“You love them; I’ll judge them.” Isn’t that a good summary of James 4:11-12?
Our pastor is teaching through the book of James on Sunday mornings. It has been challenging and convicting, to say the least. Joyfulness amidst trials, being slow to speak and slow to anger, producing good works because of our faith, controlling the tongue, discerning wisdom and worldliness, cleansing our hearts, submitting to God and to others, resisting our own pride and humbling ourselves – just a handful of the lessons learned. And also, don’t judge each other.*
“Do not speak evil of one another, brethren. He who speaks evil of a brother and judges his brother, speaks evil of the law and judges the law. But if you judge the law, you are not a doer of the law but a judge. There is one Lawgiver, who is able to save and to destroy. Who are you to judge another?” ~ James 4:11-12
Have you seen this quote, attributed to Plato? – “Be kind, for everyone you meet is fighting a harder battle.” There is much truth in that.
What are we doing when we look at a person and make assumptions? “Well, that person obviously is an idiot.” “Don’t they know better than that?” “Someone needs to teach them how to drive (or dress, or eat, or whatever).” “They sure aren’t saved (or spiritual enough, or studying their Bible, or whatever).” “They are definitely guilty (or wrong, or evil, or whatever)”. Or the ever-so-human “I just don’t like them. They are weird (or creepy, or dumb, or different, or ugly, or wrong, or whatever).” And so on, and so forth.
And guess what? We all do this. Every. Single. One. Of us. Oh, we might not say these things out loud – after all, we are Christians. But we sure as shootin’ think those thoughts. And God tells us that is just as bad.
” ‘You have heard that it was said to those of old, “You shall not murder, and whoever murders will be in danger of the judgment.” But I say to you that whoever is angry with his brother without a cause shall be in danger of the judgment. And whoever says to his brother, “Raca!” shall be in danger of the council. But whoever says, “You fool!” shall be in danger of hell fire…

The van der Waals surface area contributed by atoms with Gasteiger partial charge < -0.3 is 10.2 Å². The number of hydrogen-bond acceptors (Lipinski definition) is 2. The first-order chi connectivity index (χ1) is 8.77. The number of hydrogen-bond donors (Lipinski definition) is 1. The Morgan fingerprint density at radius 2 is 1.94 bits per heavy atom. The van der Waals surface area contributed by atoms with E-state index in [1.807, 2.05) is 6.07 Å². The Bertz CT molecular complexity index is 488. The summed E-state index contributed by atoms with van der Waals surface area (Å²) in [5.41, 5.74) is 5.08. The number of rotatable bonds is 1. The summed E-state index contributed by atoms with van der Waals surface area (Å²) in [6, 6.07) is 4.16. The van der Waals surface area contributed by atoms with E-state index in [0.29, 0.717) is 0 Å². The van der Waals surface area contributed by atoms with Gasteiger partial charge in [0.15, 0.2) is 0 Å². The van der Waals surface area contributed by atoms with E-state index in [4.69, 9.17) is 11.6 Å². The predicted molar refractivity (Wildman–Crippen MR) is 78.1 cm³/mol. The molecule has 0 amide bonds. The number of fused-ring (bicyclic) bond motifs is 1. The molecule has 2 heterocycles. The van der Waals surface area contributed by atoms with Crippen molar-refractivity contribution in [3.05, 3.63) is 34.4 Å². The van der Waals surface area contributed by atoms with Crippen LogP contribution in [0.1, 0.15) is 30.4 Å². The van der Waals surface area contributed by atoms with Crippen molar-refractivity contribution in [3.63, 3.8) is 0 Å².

You have heard that it was said to those of old, “You shall not commit adultery.” But I say to you that whoever looks at a woman to lust for her has already committed adultery with her in his heart.’ ” ~ Matthew 5:21-22, 27-28
Have you ever been angry with someone and thought them “empty-headed” or a “fool”? Have you ever had inappropriate thoughts about someone? Hmm, I think we are all guilty here. Time for some confession. Thank God for 1 John 1:9!
In James, we are admonished to not speak evil of another. That includes our opinions, thoughts, gossip, judgment, etc. Why? Because when we make judgments about others, we are essentially putting ourselves above the law. We are making ourselves judges, effectively saying that we are better than them. And let’s face it: “There is none righteous, no, not one.” ~ Romans 3:10
I am no better than anyone else. Ever. I am a child of God but also a wretched sinner, saved only by God’s grace – His unearned, undeserved mercy and love and forgiveness and kindness – through faith in Jesus Christ alone. I am nothing without Christ. Yet in Christ, I have everything. And in God alone, I have love.
When asked, what did Jesus say is the greatest commandment?
“Jesus said to him, ‘ “You shall love the LORD your God with all your heart, with all your soul, and with all your mind.” This is the first and great commandment. And the second is like it: “You shall love your neighbor as yourself.” On these two commandments hang all the Law and the Prophets.’ ” ~ Matthew 22:37-40
Love God. Love others. All the rest of the commandments – and the entire Bible – hinge on these two simple commands.
Love God with all that you have, with all that you are: heart, soul, mind. Love others as yourself. And admit it, we all love our own selves. No matter how much we think we hate ourselves, we are constantly thinking of and looking out for our own selves. Loving and saving our own skin.
What if we spent less time thinking of our own selves, and more time seeking after God?
What if we spent less time thinking of our own selves, and more time loving others?
What if we left the judging to God and loved each other?
Check out 1 Corinthians 13 for a refresher course on what real love looks like.
” ‘By this all will know that you are My disciples, if you have love for one another.’ ” ~ John 13:35
* Note: There is a difference between judging someone (remember, God looks at the heart, 1 Samuel 16:7) and pointing out sin. We are called to be salt and light, to stand out in a world of darkness. When confronted with the choice of calling a spade a spade, we must not keep silent. We do no favors to a dying world if we don’t show them their need for a Saviour! Godly love “does not rejoice in iniquity, but rejoices in the truth;” ~ 1 Corinthians 13:6.
Love others around you enough to show and tell them “the way, the truth, and the life” (John 14:6).
“He has shown you, O man, what is good; and what does the LORD require of you but to do justly, to love mercy, and to walk humbly with your God?” ~ Micah 6:8